In the context of Depardieu, this trait was evident right from the Loulou shoot, where actor and director fought constantly. Pialat called Depardieu lazy and unprofessional. (This may have had to do with Depardieu’s commitment to his role as a common thug, which made him appear “unactorly.”) But in a 1980 interview, Depardieu appeared very sympathetic. He likened Truffaut to a novelist, Bergman to a musician, Duras to silence, and Pialat to a painter. “I don’t think he is mad,” the actor said. “I am in pain for him. He’s full of doubts but he’s very extraordinary.” Two inadvertent, connect-the-dots trivia from this interview: (1) in 1991, Pialat ended up making a film about a tortured painter (Van Gogh), and (2) Under the Sun of Satan is about a priest who is “full of doubts.”
In the latter film, Depardieu plays Father Donissan, and Pialat himself plays his superior, Father Menou-Segrais. The film’s first scene is filled with angst. Father Donissan has doubts about his calling. He tells Father Menou-Segrais, “With you it all seems simple. Alone, I’m worthless. I’m like a zero, useful only with other numbers.” This exchange plays on two levels, between the characters on screen and between actor and director. (Without the director, isn’t the actor useless?) Adding to this illusion is what Father Menou-Segrais tells Father Donissan. “Your strength and manual skills suggest you were meant for a humbler vocation.” This applies to both the character and the actor. The hulking Depardieu is possibly the last person you'd imagine as a priest, and there’s an extraordinary scene towards the end when Father Donissan lifts a boy (who’s presumed dead) with his hands, the way a weightlifter showcases his prowess at a championship.
The reel/real parallels extend to the director. The citation from the Locarno Film Festival noted: “The filmmaker, through his role as Menou-Segret, Donissan’s mentor, expresses his personal feelings, the fear of old age, a distrust of wisdom (‘an old man’s vice’), the ultimate, terrible expectation of death.” When Father Donissan whips himself with a chain, it’s worth remembering that Pialat was quite the self-flagellator himself. In a 1994 interview, he rued that he was “someone who completely blew his chance and who could have done much better in his life.” Some viewers may be reminded of the self-doubting priest in Ingmar Bergman’s Winter Light, but Under the Sun of Satan is less — for lack of a better word — “theatrical.” It looks more towards religious-minded dramas like Carl Dreyer’s Ordet and Robert Bresson’s Diary of a Country Priest. The latter — like Under the Sun of Satan — was based on a novel by Georges Bernanos.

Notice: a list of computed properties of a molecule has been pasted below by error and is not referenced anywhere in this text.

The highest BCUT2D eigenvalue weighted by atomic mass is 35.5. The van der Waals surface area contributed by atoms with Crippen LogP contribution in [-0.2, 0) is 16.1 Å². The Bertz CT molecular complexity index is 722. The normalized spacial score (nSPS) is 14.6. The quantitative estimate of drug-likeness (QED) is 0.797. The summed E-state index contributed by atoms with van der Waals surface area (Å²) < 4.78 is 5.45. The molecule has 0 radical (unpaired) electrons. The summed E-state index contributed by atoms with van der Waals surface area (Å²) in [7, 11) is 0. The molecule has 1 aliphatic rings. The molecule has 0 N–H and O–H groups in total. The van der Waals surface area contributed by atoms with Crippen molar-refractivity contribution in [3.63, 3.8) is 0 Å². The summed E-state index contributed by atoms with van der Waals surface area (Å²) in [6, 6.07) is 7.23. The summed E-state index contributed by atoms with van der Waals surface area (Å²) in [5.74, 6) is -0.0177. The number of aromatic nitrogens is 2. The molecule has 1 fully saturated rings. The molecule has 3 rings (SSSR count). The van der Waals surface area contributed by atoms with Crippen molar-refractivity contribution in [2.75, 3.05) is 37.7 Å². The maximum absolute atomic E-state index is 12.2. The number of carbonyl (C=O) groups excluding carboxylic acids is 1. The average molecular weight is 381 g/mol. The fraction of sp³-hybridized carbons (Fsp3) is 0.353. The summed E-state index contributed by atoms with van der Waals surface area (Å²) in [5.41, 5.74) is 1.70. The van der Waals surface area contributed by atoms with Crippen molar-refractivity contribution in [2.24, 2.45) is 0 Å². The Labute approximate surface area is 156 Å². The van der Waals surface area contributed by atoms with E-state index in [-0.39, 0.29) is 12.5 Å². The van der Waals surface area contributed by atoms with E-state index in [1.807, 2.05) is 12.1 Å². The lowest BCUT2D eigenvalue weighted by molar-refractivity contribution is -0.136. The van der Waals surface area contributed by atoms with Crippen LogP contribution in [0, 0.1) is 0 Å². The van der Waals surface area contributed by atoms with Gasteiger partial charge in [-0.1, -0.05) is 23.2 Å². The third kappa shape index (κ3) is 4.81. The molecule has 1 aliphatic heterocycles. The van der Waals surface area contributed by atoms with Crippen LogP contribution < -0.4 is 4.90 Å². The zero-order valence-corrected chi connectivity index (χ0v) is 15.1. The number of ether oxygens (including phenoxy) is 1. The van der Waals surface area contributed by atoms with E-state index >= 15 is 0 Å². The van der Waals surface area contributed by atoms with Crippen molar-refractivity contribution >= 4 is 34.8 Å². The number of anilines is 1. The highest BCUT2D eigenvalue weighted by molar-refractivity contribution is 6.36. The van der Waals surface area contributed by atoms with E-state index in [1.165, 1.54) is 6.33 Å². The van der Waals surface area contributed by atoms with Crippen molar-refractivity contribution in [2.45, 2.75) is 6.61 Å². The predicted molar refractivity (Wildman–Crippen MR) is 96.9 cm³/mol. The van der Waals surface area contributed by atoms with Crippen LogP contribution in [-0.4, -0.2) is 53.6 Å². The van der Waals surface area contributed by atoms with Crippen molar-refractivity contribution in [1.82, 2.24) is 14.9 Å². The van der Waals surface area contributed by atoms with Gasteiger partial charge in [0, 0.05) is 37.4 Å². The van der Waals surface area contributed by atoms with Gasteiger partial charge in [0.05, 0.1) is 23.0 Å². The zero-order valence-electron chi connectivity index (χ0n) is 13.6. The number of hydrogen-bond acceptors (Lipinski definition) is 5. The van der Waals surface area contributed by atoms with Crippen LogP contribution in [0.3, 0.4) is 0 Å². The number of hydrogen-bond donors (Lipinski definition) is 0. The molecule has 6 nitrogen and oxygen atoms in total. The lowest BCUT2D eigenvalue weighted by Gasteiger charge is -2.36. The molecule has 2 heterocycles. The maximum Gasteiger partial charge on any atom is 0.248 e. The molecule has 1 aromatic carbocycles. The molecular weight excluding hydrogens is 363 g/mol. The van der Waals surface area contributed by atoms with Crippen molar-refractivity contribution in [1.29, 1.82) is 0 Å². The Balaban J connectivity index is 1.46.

The current release, Zero, has inspired a lot of talk about the “meta” aspects of film-viewing, especially the fact whether these aspects are intentionally put in by the filmmaker. The answer will depend on the viewer, and at least to some of us, it’s impossible to watch a film like Under the Sun of Satan without reflecting on the real-life relationship between the actor and director. Indeed, the last time Pialat worked with Depardieu, in autobiographical Le Garçu, he cast the actor as a sort of stand-in. (The film’s title was Pialat’s father’s nickname.) But even in Under the Sun of Satan, you have the scene where Father Donissan says, “People want only what’s pleasant and useful. There’s nothing for a saint in such a world.” This could be an art filmmaker talking, no?
Baradwaj Rangan is editor, Film Companion (south).